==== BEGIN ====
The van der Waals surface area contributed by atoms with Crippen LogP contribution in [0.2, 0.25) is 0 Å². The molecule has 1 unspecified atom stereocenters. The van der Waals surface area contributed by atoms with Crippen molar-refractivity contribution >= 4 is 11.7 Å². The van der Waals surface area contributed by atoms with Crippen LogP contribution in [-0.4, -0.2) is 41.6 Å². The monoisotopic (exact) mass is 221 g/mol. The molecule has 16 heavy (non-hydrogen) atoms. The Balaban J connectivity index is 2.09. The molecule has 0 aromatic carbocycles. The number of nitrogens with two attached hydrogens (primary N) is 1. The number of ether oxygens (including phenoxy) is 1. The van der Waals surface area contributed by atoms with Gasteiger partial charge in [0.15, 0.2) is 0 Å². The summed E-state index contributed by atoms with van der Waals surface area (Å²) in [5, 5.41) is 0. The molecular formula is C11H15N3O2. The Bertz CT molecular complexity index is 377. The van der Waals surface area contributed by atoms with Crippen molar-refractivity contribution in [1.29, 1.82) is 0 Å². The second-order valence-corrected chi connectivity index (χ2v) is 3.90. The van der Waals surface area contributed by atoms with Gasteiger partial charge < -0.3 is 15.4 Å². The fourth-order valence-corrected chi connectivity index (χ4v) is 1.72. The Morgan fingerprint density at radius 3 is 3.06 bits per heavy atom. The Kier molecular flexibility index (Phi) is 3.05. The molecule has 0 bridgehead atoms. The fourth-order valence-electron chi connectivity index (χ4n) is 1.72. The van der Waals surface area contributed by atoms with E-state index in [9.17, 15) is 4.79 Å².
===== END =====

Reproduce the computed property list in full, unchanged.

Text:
The van der Waals surface area contributed by atoms with Crippen LogP contribution in [0.2, 0.25) is 0 Å². The molecule has 1 unspecified atom stereocenters. The van der Waals surface area contributed by atoms with Crippen molar-refractivity contribution >= 4 is 11.7 Å². The van der Waals surface area contributed by atoms with Crippen LogP contribution in [-0.4, -0.2) is 41.6 Å². The monoisotopic (exact) mass is 221 g/mol. The molecule has 16 heavy (non-hydrogen) atoms. The Balaban J connectivity index is 2.09. The molecule has 0 aromatic carbocycles. The number of nitrogens with two attached hydrogens (primary N) is 1. The number of ether oxygens (including phenoxy) is 1. The van der Waals surface area contributed by atoms with Gasteiger partial charge in [0.15, 0.2) is 0 Å². The summed E-state index contributed by atoms with van der Waals surface area (Å²) in [5, 5.41) is 0. The molecular formula is C11H15N3O2. The Bertz CT molecular complexity index is 377. The van der Waals surface area contributed by atoms with Crippen molar-refractivity contribution in [1.29, 1.82) is 0 Å². The second-order valence-corrected chi connectivity index (χ2v) is 3.90. The van der Waals surface area contributed by atoms with Gasteiger partial charge < -0.3 is 15.4 Å². The fourth-order valence-corrected chi connectivity index (χ4v) is 1.72. The Morgan fingerprint density at radius 3 is 3.06 bits per heavy atom. The Kier molecular flexibility index (Phi) is 3.05. The molecule has 0 bridgehead atoms. The fourth-order valence-electron chi connectivity index (χ4n) is 1.72. The van der Waals surface area contributed by atoms with E-state index in [9.17, 15) is 4.79 Å².